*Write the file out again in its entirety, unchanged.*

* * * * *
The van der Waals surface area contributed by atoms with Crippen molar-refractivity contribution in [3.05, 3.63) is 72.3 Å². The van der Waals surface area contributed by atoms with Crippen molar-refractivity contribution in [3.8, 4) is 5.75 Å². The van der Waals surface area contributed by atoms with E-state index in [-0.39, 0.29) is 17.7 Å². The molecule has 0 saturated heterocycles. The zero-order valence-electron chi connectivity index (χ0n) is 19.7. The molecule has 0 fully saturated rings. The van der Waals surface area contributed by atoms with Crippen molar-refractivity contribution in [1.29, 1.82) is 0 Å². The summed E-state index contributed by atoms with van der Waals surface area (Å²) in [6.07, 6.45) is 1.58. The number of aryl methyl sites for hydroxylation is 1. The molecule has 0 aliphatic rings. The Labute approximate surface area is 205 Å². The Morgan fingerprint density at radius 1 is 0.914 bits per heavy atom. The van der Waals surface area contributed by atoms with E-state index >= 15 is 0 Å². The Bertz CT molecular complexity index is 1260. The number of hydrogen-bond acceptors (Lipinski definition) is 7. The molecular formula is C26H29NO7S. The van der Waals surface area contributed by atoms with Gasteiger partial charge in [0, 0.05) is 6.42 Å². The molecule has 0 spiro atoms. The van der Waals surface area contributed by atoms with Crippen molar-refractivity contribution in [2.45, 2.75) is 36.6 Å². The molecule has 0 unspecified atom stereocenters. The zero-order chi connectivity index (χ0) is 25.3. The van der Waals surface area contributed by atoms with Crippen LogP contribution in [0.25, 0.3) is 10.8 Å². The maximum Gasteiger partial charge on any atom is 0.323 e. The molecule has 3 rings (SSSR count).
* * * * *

The van der Waals surface area contributed by atoms with Crippen molar-refractivity contribution in [3.05, 3.63) is 72.3 Å². The van der Waals surface area contributed by atoms with Crippen molar-refractivity contribution in [3.8, 4) is 5.75 Å². The van der Waals surface area contributed by atoms with E-state index in [-0.39, 0.29) is 17.7 Å². The molecule has 0 saturated heterocycles. The zero-order valence-electron chi connectivity index (χ0n) is 19.7. The molecule has 0 fully saturated rings. The van der Waals surface area contributed by atoms with Crippen molar-refractivity contribution in [1.29, 1.82) is 0 Å². The summed E-state index contributed by atoms with van der Waals surface area (Å²) in [6.07, 6.45) is 1.58. The number of aryl methyl sites for hydroxylation is 1. The molecule has 0 aliphatic rings. The Labute approximate surface area is 205 Å². The Morgan fingerprint density at radius 1 is 0.914 bits per heavy atom. The van der Waals surface area contributed by atoms with E-state index >= 15 is 0 Å². The Bertz CT molecular complexity index is 1260. The number of hydrogen-bond acceptors (Lipinski definition) is 7. The molecular formula is C26H29NO7S. The van der Waals surface area contributed by atoms with Gasteiger partial charge in [0, 0.05) is 6.42 Å². The molecule has 0 spiro atoms. The van der Waals surface area contributed by atoms with Crippen molar-refractivity contribution in [2.45, 2.75) is 36.6 Å². The molecule has 0 unspecified atom stereocenters. The zero-order chi connectivity index (χ0) is 25.3. The van der Waals surface area contributed by atoms with Crippen LogP contribution in [0.25, 0.3) is 10.8 Å². The maximum Gasteiger partial charge on any atom is 0.323 e. The molecule has 3 rings (SSSR count).